at least the text on each of the backs actually pertains to the 1965 season. that's a first for this set.
what team is this: 1965 minnesota twins
why this team?: the twins won 102 games in their fifth season in minnesota and represented the american league in the world series. they took the dodgers to 7 games, but lost to sandy koufax.
which players are featured: harmon killebrew, jim kaat, jim perry, mudcat grant
why these players?: kaat, perry, and grant were the aces of the staff for the twins in 1965, and killebrew was, well, the killer.
in 1965, harmon killebrew hit fewer than 45 home runs for the first time since 1960, when he was playing for the washington senators. his 25 homers still led the team, and he scored 78 runs while driving in 75 others in only 113 games. in the world series, killer hit .286 with a homer and two rbi.
jim kaat was 18-11 with 2 'saves' for the al champs. his era was 2.83, and his 42 starts led the team. he pitched 7 complete games and 2 shutouts. he made 3 starts in the world series, finishing 1-2 with a 3.77 era. he also won (of course) a gold glove - number 4 of 16 straight - and hit .247 with a home run during the regular season.
jim perry split the 1965 season between the bullpen and the starting rotation. he finished 12-7 with a 2.63 era in 36 games, 19 of which were starts. he had 4 complete games and 2 shutouts for good measure. perry, who would become the ace of the staff on the twins' al west champion teams of 1969 and 1970, made only 2 appearances in the 1965 series, pitching 4 innings in relief and allowing 2 runs.
had there been a cy young award for both leagues in 1965 (or if there were no sandy koufax), mudcat grant may well have won it. he finished 7th in the league mvp voting, behind white sox reliever eddie fisher, but the twins' mvp vote was split between versalles, oliva and earl battey who all finished in the top 10. i would imagine fisher and orioles' reliever stu miller (he was 8th in the mvp vote) would have split the reliever vote and grant would have won. anyway, he was 21-7 with a 3.30 era and 1.16 whip. he started 39 games and pitched 270 innings, completing 14 games and throwing 6 shutouts.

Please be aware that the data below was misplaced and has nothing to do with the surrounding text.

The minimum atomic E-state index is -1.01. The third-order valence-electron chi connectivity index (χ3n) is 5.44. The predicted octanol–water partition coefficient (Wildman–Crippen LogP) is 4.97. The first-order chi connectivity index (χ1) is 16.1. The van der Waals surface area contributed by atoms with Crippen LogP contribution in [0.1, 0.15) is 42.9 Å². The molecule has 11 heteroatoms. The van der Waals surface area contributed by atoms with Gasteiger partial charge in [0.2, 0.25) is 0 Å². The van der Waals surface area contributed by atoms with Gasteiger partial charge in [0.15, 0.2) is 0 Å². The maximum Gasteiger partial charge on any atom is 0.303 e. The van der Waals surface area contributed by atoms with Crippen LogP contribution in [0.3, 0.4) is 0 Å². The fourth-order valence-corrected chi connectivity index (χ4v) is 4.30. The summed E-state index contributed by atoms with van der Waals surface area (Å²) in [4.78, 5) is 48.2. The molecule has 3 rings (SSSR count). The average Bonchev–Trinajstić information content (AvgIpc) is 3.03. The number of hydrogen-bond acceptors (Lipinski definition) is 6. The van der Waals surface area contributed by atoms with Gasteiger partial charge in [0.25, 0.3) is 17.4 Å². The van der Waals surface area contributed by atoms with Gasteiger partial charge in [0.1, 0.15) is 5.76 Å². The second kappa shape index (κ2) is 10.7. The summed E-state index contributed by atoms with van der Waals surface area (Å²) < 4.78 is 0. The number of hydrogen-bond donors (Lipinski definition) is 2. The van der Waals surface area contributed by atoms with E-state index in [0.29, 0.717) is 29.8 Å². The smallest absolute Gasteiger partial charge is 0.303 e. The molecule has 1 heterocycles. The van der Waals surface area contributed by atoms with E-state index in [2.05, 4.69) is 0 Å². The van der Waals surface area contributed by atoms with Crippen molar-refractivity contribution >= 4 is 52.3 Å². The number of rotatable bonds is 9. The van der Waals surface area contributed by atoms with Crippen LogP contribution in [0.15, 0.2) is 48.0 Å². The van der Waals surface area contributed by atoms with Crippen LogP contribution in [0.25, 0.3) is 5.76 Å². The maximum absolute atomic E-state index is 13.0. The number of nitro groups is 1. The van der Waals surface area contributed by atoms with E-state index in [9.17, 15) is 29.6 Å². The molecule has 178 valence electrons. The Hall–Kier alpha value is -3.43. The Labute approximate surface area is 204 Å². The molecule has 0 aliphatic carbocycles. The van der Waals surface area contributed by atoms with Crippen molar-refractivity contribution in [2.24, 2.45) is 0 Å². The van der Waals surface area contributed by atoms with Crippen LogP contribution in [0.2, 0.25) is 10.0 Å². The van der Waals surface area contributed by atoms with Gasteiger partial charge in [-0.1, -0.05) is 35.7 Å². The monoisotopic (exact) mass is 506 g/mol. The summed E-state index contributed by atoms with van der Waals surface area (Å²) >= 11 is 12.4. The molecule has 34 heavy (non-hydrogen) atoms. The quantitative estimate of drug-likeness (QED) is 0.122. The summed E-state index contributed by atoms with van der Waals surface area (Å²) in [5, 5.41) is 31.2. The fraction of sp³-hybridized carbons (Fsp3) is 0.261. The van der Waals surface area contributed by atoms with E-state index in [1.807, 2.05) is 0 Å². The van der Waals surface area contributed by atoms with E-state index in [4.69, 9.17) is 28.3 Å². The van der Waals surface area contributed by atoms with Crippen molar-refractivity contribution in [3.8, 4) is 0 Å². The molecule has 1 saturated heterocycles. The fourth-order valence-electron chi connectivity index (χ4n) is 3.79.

the stadium on the back is...?: the hubert h. humphrey metrodome. this is a gross oversight by the folks at upper deck. the twins played in metropolitan stadium (now the site of the mall of america) from 1961 through 1981 before moving into the metrodome in 1982. met stadium was torn down in 1985, although there are markers within the nickelodeon universe in the center of the mall at the location of home plate and of harmon killebrew's 520-foot home run.
did upper deck get it right?: well, we know they blew it with the stadium, but i think they did ok with the player selection. although it was a down year for killebrew, he did finish 8th in the league in home runs despite playing in only 113 games. still, the twins had at least one other offensive player who deserved consideration for the set. tony oliva, who is still around and not opposed to signing autographs, led the league in hits with 185 and batting average at .321, finishing second to teammate zoilo versalles in the mvp vote. he also finished in the tops 5 in war at 6.0, just ahead of teammates jimmie hall and killebrew. speaking of hall, he would have been a nice inclusion in the set, but i am biased in that regard. unfortunately, versalles died in 1995, otherwise he would have been a shoo-in for the set.
the trio of pitchers upper deck chose were spot on, although a case could be made for al worthington, the team's closer. he was 10-7 in 62 games of relief with 21 'saves' and a 2.13 era.
as for the photos, the killebrew is certainly from the 1970's, thanks to the baby blues and the elastic waist pants. i have no qualms with the kaat or grant photos, but the perry looks like it may be from later in the decade, due to the amount of gray hair visible on what should have been a 29-year old. but, then again, his brother gaylord was only 36 when he looked 60 on his 1976 topps card.
is this team timeless?: as far as twins teams go, yes. and, it's hard to find fault with a team that won 102 games and boasted a slugger who retired at number 5 on the all-time home run list. i'll give upper deck credit for going with a small market team in this set, but the 1965 dodgers would have been a more obvious choice as they were the world champions, and it would have been nice to see sandy koufax, claude osteen, jim lefebvre, maury wills and maybe wes parker or ron fairly in the set.